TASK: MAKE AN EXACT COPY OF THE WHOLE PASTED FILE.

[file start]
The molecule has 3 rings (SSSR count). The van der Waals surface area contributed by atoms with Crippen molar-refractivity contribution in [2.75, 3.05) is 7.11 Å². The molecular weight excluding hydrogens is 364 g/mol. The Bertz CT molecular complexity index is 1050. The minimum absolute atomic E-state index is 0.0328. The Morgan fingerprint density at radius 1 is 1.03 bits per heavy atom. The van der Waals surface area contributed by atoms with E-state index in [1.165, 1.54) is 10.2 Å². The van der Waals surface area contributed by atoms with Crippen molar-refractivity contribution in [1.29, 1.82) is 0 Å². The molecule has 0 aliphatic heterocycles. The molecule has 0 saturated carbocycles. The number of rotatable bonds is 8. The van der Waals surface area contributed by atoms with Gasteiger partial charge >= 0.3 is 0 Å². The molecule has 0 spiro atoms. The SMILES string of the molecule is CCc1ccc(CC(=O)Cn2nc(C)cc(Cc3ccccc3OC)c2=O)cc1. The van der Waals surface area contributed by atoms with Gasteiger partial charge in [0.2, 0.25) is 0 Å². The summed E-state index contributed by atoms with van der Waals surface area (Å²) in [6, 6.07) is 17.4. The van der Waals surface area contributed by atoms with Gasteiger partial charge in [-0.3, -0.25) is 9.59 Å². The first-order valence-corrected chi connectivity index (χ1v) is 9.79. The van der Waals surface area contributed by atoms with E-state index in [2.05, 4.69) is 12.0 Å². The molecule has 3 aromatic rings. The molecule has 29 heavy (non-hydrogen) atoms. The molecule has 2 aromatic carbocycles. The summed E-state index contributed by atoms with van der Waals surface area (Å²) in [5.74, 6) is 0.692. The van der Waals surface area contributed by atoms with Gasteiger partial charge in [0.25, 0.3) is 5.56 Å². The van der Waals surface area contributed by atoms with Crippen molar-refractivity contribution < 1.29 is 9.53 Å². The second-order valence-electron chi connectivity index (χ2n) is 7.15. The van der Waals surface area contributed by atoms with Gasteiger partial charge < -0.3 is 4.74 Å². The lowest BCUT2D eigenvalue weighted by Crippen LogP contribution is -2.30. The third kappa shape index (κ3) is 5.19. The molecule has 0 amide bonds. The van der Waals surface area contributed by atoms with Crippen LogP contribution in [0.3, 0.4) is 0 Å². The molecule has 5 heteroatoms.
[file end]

The molecule has 3 rings (SSSR count). The van der Waals surface area contributed by atoms with Crippen molar-refractivity contribution in [2.75, 3.05) is 7.11 Å². The molecular weight excluding hydrogens is 364 g/mol. The Bertz CT molecular complexity index is 1050. The minimum absolute atomic E-state index is 0.0328. The Morgan fingerprint density at radius 1 is 1.03 bits per heavy atom. The van der Waals surface area contributed by atoms with E-state index in [1.165, 1.54) is 10.2 Å². The van der Waals surface area contributed by atoms with Crippen molar-refractivity contribution in [1.29, 1.82) is 0 Å². The molecule has 0 aliphatic heterocycles. The molecule has 0 saturated carbocycles. The number of rotatable bonds is 8. The van der Waals surface area contributed by atoms with Gasteiger partial charge >= 0.3 is 0 Å². The molecule has 0 spiro atoms. The SMILES string of the molecule is CCc1ccc(CC(=O)Cn2nc(C)cc(Cc3ccccc3OC)c2=O)cc1. The van der Waals surface area contributed by atoms with Gasteiger partial charge in [0.2, 0.25) is 0 Å². The summed E-state index contributed by atoms with van der Waals surface area (Å²) in [6, 6.07) is 17.4. The van der Waals surface area contributed by atoms with Gasteiger partial charge in [-0.3, -0.25) is 9.59 Å². The first-order valence-corrected chi connectivity index (χ1v) is 9.79. The van der Waals surface area contributed by atoms with E-state index in [2.05, 4.69) is 12.0 Å². The molecule has 3 aromatic rings. The molecule has 29 heavy (non-hydrogen) atoms. The molecule has 2 aromatic carbocycles. The summed E-state index contributed by atoms with van der Waals surface area (Å²) in [5.74, 6) is 0.692. The van der Waals surface area contributed by atoms with Gasteiger partial charge in [0.25, 0.3) is 5.56 Å². The van der Waals surface area contributed by atoms with Crippen molar-refractivity contribution < 1.29 is 9.53 Å². The second-order valence-electron chi connectivity index (χ2n) is 7.15. The van der Waals surface area contributed by atoms with Gasteiger partial charge < -0.3 is 4.74 Å². The lowest BCUT2D eigenvalue weighted by Crippen LogP contribution is -2.30. The third kappa shape index (κ3) is 5.19. The molecule has 0 amide bonds. The van der Waals surface area contributed by atoms with Crippen LogP contribution in [0.3, 0.4) is 0 Å². The molecule has 5 heteroatoms.